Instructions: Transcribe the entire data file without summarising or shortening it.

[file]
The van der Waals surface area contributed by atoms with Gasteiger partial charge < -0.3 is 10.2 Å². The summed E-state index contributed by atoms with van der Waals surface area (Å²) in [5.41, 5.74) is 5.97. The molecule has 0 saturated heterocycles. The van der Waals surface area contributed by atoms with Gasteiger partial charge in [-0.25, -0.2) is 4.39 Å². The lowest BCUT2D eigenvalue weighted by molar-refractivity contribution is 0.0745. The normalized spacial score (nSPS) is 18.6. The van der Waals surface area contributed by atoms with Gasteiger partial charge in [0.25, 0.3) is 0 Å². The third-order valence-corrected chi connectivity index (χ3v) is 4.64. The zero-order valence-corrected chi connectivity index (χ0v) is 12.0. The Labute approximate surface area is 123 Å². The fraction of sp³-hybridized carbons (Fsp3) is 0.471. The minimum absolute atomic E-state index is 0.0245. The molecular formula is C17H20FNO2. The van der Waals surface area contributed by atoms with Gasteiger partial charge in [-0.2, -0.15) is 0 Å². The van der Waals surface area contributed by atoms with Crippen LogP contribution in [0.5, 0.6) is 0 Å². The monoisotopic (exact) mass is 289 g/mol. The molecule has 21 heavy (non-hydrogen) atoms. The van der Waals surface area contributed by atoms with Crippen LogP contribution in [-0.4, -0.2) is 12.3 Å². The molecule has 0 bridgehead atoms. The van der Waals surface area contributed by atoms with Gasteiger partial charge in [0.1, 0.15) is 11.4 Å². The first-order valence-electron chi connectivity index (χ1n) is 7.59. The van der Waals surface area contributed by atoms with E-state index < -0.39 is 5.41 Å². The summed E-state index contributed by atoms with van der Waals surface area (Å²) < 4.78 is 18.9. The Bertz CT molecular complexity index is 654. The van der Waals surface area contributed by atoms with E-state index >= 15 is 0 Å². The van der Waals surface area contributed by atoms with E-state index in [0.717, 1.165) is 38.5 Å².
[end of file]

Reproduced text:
The van der Waals surface area contributed by atoms with Gasteiger partial charge < -0.3 is 10.2 Å². The summed E-state index contributed by atoms with van der Waals surface area (Å²) in [5.41, 5.74) is 5.97. The molecule has 0 saturated heterocycles. The van der Waals surface area contributed by atoms with Gasteiger partial charge in [-0.25, -0.2) is 4.39 Å². The lowest BCUT2D eigenvalue weighted by molar-refractivity contribution is 0.0745. The normalized spacial score (nSPS) is 18.6. The van der Waals surface area contributed by atoms with Gasteiger partial charge in [0.25, 0.3) is 0 Å². The third-order valence-corrected chi connectivity index (χ3v) is 4.64. The zero-order valence-corrected chi connectivity index (χ0v) is 12.0. The Labute approximate surface area is 123 Å². The fraction of sp³-hybridized carbons (Fsp3) is 0.471. The minimum absolute atomic E-state index is 0.0245. The molecular formula is C17H20FNO2. The van der Waals surface area contributed by atoms with Gasteiger partial charge in [-0.2, -0.15) is 0 Å². The van der Waals surface area contributed by atoms with Crippen LogP contribution in [0.5, 0.6) is 0 Å². The monoisotopic (exact) mass is 289 g/mol. The molecule has 21 heavy (non-hydrogen) atoms. The van der Waals surface area contributed by atoms with Crippen LogP contribution in [-0.4, -0.2) is 12.3 Å². The molecule has 0 bridgehead atoms. The van der Waals surface area contributed by atoms with Gasteiger partial charge in [0.1, 0.15) is 11.4 Å². The first-order valence-electron chi connectivity index (χ1n) is 7.59. The van der Waals surface area contributed by atoms with E-state index < -0.39 is 5.41 Å². The summed E-state index contributed by atoms with van der Waals surface area (Å²) < 4.78 is 18.9. The Bertz CT molecular complexity index is 654. The van der Waals surface area contributed by atoms with E-state index >= 15 is 0 Å². The van der Waals surface area contributed by atoms with E-state index in [0.717, 1.165) is 38.5 Å².